San Francisco TASER measure backed by officers fails to pass
The measure would have given San Francisco officers more latitude in when they can TASER suspects
By Police1 Staff
SAN FRANCISCO — A measure that would have given San Francisco officers more latitude in when they can TASER suspects was defeated.
KGO-TV reports that more than 60 percent of voters voted no on the measure, known as Proposition H, on Tuesday. The measure would have imposed less restrictive guidelines for when officers can use TASERs, according to the San Francisco Chronicle.
The Police Commission approved the devices in November 2017 and adopted a policy regulating their use in March. Under the San Francisco Police Department’s current policy, officers can only use TASERs on suspects who are “violently resisting.”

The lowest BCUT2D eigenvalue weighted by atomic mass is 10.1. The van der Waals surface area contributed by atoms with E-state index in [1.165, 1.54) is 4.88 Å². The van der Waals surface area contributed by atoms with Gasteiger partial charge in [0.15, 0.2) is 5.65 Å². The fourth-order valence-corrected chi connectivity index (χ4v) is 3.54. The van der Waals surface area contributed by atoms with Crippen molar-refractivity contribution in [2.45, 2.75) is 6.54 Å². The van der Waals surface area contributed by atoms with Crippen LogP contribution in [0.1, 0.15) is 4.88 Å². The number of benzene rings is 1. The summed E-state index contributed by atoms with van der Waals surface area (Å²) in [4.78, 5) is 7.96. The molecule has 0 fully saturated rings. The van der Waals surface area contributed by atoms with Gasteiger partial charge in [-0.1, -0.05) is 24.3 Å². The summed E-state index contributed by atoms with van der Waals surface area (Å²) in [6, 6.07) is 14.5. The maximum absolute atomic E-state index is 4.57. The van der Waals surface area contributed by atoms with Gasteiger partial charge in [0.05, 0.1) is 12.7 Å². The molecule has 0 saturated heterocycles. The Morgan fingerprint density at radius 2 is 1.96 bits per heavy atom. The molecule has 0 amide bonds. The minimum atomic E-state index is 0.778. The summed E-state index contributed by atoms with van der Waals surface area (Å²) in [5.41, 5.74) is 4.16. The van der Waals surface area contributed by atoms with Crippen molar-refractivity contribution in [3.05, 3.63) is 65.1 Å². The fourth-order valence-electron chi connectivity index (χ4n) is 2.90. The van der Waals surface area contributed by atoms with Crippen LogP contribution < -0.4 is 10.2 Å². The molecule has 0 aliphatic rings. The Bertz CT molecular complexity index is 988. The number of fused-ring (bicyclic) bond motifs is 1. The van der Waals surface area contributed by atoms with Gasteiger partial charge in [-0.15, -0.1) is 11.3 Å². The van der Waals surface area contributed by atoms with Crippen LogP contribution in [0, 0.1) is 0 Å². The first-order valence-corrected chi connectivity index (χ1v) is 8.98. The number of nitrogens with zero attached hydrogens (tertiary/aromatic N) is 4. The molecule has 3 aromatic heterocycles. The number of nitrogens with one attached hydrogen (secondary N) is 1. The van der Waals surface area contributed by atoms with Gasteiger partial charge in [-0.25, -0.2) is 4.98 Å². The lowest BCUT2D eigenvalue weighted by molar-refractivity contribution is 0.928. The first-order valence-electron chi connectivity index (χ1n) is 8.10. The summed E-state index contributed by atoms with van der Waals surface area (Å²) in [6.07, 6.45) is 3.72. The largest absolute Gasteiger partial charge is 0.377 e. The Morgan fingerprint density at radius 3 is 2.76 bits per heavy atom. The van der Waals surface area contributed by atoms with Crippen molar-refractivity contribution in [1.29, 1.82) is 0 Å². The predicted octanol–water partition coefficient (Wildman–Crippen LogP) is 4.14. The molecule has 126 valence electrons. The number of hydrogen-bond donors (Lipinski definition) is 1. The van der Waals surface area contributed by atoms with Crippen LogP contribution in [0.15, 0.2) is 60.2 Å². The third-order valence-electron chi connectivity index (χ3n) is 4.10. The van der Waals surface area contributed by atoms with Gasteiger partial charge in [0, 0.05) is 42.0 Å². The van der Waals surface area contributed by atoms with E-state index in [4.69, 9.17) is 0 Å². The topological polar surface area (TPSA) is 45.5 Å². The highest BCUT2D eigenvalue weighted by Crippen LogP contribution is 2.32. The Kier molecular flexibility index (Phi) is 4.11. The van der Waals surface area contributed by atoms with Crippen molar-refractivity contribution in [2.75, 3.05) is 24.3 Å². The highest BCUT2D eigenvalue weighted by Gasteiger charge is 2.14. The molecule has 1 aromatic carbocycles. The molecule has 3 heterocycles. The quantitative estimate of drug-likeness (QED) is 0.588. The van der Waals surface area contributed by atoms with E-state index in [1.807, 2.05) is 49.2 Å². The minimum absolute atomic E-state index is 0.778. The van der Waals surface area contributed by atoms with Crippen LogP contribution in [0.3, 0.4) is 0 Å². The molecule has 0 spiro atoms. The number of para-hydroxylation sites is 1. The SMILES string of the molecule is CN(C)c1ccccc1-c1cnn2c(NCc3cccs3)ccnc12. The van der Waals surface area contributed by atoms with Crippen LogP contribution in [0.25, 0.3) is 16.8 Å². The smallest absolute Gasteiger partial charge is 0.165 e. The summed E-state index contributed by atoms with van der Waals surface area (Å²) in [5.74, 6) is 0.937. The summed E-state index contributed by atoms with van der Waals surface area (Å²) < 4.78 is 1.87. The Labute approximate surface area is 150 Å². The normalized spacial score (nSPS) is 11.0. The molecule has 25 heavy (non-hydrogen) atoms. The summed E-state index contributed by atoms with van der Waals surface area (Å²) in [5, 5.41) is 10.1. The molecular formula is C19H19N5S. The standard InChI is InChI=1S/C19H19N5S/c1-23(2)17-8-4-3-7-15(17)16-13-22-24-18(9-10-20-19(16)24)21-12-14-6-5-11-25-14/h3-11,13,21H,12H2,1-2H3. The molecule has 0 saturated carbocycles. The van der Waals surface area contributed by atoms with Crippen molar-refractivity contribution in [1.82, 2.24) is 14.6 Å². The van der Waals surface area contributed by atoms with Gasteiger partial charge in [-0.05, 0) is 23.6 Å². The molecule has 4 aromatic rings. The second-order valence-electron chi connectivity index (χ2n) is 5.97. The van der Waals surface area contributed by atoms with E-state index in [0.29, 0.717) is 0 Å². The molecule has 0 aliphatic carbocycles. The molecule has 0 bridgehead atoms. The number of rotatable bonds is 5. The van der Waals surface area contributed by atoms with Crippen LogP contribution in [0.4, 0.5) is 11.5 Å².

The policy also states that TASERs can be used when a person is “armed with a weapon other than a firearm, such as an edged weapon or blunt object” and is injuring or intends to injure another person.
Prop. H called for lowering the standard to when a suspect is “actively resisting,” and allow officers to use them in non-violent situations, according to KTVU. The measure would have also allowed the department to request funding for the TASERs within 45 days of it being enacted.
Tony Montoya, president of San Francisco’s police union, said he’s “disappointed” by the result but will work with the Police Commission on implementing the rules for TASERs.
“We want a policy out there that’s going to be smart and effective,” he said.
The SFPD was one of the last major departments to get TASERs. Officers are expected to receive the tools by the end of the year.